Twining is one of the most ancient structures and a great many varieties of it were developed. One does not have to look very far to discover a variety of twining that (from an observer perspective) looks like its cross-wise yarns DO interlace the warps.
Here is what Marla Mallett says about “twining.” “In the strictest sense, twining is not weaving, and twined yarns are not wefts. Crosswise twined elements do not interlace; instead two or more spiral around each other as they enclose first one warp and then another.”
Notice how severely Marla’s indications here revise some common usages.
1. Twined yarns are not wefts (one of the most frequent expressions used to refer to twined structures is “weft twining”).
2. Twined elements do not “interlace.”
and both of the above indications are the case because twined structures are not made using a shed.
Here again for convenience is Marla’s drawing of twining:
Follow a given yarn across the drawing. Notice the twisting. That is, a given cross-wise yarn moves alternatively in front of and behind its opposite number.
BUT notice, also, that the cross-wise yarns move alternatively above and below the warps. What would appear (from an observer perspective) to count as “interlacing” is this movement above and below the warps, and this kind of twining displays it.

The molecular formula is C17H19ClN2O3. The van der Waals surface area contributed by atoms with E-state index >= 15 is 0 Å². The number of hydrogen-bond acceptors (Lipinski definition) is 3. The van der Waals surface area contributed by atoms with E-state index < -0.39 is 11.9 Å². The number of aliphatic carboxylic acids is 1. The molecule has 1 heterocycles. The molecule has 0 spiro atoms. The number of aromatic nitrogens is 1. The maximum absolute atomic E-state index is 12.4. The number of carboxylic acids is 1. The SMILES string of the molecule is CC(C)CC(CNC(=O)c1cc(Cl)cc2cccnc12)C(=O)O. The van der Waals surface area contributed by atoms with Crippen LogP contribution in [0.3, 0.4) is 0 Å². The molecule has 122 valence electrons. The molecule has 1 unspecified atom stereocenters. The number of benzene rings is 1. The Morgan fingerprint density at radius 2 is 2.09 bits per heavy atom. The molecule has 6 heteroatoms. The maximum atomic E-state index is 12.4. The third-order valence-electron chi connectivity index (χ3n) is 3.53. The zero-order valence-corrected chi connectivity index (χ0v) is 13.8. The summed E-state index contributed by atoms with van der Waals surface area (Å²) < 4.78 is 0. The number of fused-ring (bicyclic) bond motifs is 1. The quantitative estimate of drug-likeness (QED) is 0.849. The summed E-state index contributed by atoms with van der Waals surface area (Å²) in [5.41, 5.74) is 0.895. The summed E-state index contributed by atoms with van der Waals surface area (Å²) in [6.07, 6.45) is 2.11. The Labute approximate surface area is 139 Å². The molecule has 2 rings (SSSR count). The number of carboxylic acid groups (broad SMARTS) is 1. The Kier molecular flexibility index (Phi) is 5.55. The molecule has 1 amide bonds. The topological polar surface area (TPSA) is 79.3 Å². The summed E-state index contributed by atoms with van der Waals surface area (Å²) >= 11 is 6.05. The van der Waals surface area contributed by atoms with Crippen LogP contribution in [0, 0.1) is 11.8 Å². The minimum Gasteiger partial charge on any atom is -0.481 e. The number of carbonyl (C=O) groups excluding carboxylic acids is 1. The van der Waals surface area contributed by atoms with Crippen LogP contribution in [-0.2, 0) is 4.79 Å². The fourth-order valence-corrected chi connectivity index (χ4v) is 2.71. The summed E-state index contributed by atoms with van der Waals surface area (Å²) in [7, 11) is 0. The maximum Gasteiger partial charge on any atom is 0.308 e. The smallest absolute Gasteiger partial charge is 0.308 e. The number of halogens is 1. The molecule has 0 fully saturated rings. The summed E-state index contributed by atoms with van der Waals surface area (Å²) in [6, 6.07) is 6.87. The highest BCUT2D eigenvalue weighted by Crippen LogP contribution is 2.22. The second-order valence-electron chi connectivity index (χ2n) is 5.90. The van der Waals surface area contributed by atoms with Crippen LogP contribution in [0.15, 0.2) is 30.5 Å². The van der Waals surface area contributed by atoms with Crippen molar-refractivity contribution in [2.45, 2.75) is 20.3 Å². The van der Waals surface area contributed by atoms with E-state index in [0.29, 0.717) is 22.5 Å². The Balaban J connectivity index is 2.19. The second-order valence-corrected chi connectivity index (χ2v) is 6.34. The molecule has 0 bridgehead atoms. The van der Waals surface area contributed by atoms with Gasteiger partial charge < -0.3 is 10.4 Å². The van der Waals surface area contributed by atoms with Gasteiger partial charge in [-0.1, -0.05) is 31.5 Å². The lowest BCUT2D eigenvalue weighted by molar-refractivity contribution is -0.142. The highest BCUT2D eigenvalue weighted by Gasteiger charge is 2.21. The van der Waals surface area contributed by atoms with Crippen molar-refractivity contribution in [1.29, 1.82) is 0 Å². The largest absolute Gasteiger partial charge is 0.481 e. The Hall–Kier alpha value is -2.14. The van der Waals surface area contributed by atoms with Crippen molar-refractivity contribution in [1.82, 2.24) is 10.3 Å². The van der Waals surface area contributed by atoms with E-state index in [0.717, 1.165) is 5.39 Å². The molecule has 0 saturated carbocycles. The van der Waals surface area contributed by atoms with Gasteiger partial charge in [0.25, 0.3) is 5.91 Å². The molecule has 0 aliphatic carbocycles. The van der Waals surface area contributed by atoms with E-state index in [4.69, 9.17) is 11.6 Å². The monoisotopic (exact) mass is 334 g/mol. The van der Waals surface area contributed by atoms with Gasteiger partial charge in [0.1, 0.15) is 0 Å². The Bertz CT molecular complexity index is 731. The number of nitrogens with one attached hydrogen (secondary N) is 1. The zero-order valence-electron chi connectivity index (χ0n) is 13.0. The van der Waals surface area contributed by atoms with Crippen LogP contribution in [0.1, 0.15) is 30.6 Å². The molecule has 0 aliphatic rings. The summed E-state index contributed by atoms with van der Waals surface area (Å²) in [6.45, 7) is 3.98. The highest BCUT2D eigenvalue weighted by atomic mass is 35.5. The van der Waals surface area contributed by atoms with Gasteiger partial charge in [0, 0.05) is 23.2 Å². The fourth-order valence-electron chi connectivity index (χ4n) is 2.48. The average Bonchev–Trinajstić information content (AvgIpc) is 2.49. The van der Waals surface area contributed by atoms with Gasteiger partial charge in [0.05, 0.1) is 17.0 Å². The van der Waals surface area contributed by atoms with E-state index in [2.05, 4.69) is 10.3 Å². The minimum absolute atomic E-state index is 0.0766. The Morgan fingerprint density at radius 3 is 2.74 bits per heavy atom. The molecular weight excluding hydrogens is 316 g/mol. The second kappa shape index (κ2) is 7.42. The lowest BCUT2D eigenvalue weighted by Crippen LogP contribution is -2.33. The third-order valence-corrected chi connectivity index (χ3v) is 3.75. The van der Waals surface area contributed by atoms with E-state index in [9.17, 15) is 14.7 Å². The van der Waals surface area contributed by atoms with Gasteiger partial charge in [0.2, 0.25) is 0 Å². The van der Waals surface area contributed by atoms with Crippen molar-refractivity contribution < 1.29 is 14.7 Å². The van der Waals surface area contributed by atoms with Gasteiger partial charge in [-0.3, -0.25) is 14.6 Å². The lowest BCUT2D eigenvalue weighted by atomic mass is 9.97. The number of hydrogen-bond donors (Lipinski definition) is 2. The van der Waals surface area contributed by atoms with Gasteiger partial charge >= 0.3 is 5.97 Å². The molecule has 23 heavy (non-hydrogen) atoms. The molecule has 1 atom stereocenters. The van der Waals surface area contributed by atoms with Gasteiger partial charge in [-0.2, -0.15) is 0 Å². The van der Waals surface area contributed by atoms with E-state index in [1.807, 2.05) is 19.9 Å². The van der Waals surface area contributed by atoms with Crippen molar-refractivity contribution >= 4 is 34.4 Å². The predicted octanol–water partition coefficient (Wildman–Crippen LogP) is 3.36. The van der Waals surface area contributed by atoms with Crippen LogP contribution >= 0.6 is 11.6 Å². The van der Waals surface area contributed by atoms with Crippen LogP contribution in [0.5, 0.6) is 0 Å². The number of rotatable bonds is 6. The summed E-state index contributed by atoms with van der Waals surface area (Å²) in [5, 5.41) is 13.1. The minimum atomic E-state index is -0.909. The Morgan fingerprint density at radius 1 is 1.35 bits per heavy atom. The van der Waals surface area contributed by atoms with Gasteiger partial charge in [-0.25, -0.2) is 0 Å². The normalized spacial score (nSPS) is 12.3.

I think Marla’s argument on this point goes something like this:
1. Only yarns interworked using a shed are properly called “wefts.”
2. True “interlacing” can also only be accomplished using a shed.
3. Because the interworking of the cross-wise yarns in twining is not done using a shed, the yarns are not “wefts” and they do not “interlace,” regardless of how they appear from an observer perspective.
So what prevents us from placing twining in the “weaving” category is the process used to produce it. There is no shed used. There is no separation of particular warps into upper and lower positions. Not even with the fingers. Instead, the seeming “interlacing” is achieved as part of the process of taking yarns around a given warp on opposites sites and then twisting them.
Twining is a structure that illustrates Marla’s point that choosing “process” as critical to the defining of “weavings,” and adopting a “weaver’s perspective,” produces different results than does ignoring process and working from an “observer” perspective.
Although it may look like “interlacing,” the fact that the process through which twining is produced does not use a shed, means that it is not, and that even as sophisticated a textile as this
twined Chilkat dancing blanket,
is technically disqualified as a “woven” structure.
Macrame is, mostly, a matter of “knotting.” And the two most frequent knots are the “square knot” and the “double half-hitch.”
There are some kinds of plaiting, often included in macrame,